Turkey called on China to close its internment camps for Muslims, saying the camps which reportedly hold a million ethnic Uighur people are a "great shame for humanity".
Last week, rights activists urged European and Muslim nations to take the lead in establishing a U.N. investigation into China's detention and "forced indoctrination" of up to one million Uighurs, who speak a Turkic-language, and other Muslims in Xinjiang province.
"The policy of systematic assimilation against the Uighur Turks carried out by the authorities of China is a great shame for humanity," Turkish foreign ministry spokesman Hami Aksoy said in a statement late on Saturday.
"It is no longer a secret that more than one million Uighur Turks incurring arbitrary arrests are subjected to torture and political brainwashing in internment camps and prisons," Aksoy said.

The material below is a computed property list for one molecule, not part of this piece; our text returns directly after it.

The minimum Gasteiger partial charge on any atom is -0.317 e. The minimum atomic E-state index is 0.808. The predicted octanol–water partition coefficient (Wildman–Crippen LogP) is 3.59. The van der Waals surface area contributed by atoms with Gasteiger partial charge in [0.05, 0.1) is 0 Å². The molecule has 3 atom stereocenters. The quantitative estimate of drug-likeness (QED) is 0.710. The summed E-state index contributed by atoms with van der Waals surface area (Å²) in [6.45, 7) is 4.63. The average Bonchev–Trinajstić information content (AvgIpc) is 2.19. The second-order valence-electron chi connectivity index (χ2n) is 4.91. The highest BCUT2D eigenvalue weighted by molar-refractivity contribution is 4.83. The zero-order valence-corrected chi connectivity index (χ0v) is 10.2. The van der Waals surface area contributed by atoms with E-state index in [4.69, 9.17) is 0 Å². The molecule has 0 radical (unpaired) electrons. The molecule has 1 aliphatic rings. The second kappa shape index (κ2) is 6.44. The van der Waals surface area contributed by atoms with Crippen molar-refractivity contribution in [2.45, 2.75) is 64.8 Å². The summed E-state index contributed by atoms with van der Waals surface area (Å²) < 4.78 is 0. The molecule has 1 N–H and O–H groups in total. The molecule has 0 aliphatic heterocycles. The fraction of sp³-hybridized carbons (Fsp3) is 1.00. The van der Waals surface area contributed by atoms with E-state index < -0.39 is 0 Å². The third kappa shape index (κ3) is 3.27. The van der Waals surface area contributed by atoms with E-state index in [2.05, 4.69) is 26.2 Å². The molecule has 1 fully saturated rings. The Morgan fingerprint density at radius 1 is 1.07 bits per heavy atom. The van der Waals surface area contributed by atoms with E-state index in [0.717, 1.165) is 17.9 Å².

Turkey's response follows the death of Uighur poet and musician Abdurehim Heyit in custody.
Beijing faces growing international pressure over its so-called "de-radicalisation" programme in its far western province.
Ankara called on the international community and the UN secretary general to take action.
China says it protects the religion and culture of its ethnic minorities and that security measures in Xinjiang are needed to counter groups that incite violence there.